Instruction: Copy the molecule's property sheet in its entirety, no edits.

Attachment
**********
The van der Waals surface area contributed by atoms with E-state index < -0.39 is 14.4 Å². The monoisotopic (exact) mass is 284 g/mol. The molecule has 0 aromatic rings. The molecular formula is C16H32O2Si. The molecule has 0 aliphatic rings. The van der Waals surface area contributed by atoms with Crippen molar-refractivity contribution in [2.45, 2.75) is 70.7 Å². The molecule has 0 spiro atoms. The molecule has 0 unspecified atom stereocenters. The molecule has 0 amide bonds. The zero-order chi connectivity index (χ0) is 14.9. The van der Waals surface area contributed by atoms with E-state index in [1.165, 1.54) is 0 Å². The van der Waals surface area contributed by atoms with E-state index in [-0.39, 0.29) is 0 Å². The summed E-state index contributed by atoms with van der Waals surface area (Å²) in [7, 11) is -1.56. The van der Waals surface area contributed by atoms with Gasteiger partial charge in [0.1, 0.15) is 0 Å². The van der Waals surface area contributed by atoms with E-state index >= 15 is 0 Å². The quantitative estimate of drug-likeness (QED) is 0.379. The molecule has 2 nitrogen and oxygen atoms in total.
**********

The van der Waals surface area contributed by atoms with E-state index < -0.39 is 14.4 Å². The monoisotopic (exact) mass is 284 g/mol. The molecule has 0 aromatic rings. The molecular formula is C16H32O2Si. The molecule has 0 aliphatic rings. The van der Waals surface area contributed by atoms with Crippen molar-refractivity contribution in [2.45, 2.75) is 70.7 Å². The molecule has 0 spiro atoms. The molecule has 0 unspecified atom stereocenters. The molecule has 0 amide bonds. The zero-order chi connectivity index (χ0) is 14.9. The van der Waals surface area contributed by atoms with E-state index in [1.165, 1.54) is 0 Å². The van der Waals surface area contributed by atoms with E-state index in [-0.39, 0.29) is 0 Å². The summed E-state index contributed by atoms with van der Waals surface area (Å²) in [7, 11) is -1.56. The van der Waals surface area contributed by atoms with Gasteiger partial charge in [0.1, 0.15) is 0 Å². The van der Waals surface area contributed by atoms with E-state index >= 15 is 0 Å². The quantitative estimate of drug-likeness (QED) is 0.379. The molecule has 2 nitrogen and oxygen atoms in total.